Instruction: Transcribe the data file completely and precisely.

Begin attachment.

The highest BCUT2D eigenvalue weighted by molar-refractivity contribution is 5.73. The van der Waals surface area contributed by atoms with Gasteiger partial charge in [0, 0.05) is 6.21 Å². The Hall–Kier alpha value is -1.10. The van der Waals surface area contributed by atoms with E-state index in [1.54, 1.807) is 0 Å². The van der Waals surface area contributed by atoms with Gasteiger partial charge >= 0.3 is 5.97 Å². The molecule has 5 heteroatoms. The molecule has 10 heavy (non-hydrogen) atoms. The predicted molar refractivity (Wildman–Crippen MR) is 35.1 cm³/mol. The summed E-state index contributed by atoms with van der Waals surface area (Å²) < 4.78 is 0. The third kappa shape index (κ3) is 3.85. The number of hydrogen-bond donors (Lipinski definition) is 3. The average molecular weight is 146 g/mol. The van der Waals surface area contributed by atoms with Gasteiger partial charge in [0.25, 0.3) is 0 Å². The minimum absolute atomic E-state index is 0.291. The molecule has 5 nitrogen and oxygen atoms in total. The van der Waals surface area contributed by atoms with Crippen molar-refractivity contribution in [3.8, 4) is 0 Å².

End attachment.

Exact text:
The highest BCUT2D eigenvalue weighted by molar-refractivity contribution is 5.73. The van der Waals surface area contributed by atoms with Gasteiger partial charge in [0, 0.05) is 6.21 Å². The Hall–Kier alpha value is -1.10. The van der Waals surface area contributed by atoms with E-state index in [1.54, 1.807) is 0 Å². The van der Waals surface area contributed by atoms with Gasteiger partial charge >= 0.3 is 5.97 Å². The molecule has 5 heteroatoms. The molecule has 10 heavy (non-hydrogen) atoms. The predicted molar refractivity (Wildman–Crippen MR) is 35.1 cm³/mol. The summed E-state index contributed by atoms with van der Waals surface area (Å²) < 4.78 is 0. The third kappa shape index (κ3) is 3.85. The number of hydrogen-bond donors (Lipinski definition) is 3. The average molecular weight is 146 g/mol. The van der Waals surface area contributed by atoms with Gasteiger partial charge in [0.25, 0.3) is 0 Å². The minimum absolute atomic E-state index is 0.291. The molecule has 5 nitrogen and oxygen atoms in total. The van der Waals surface area contributed by atoms with Crippen molar-refractivity contribution in [3.8, 4) is 0 Å².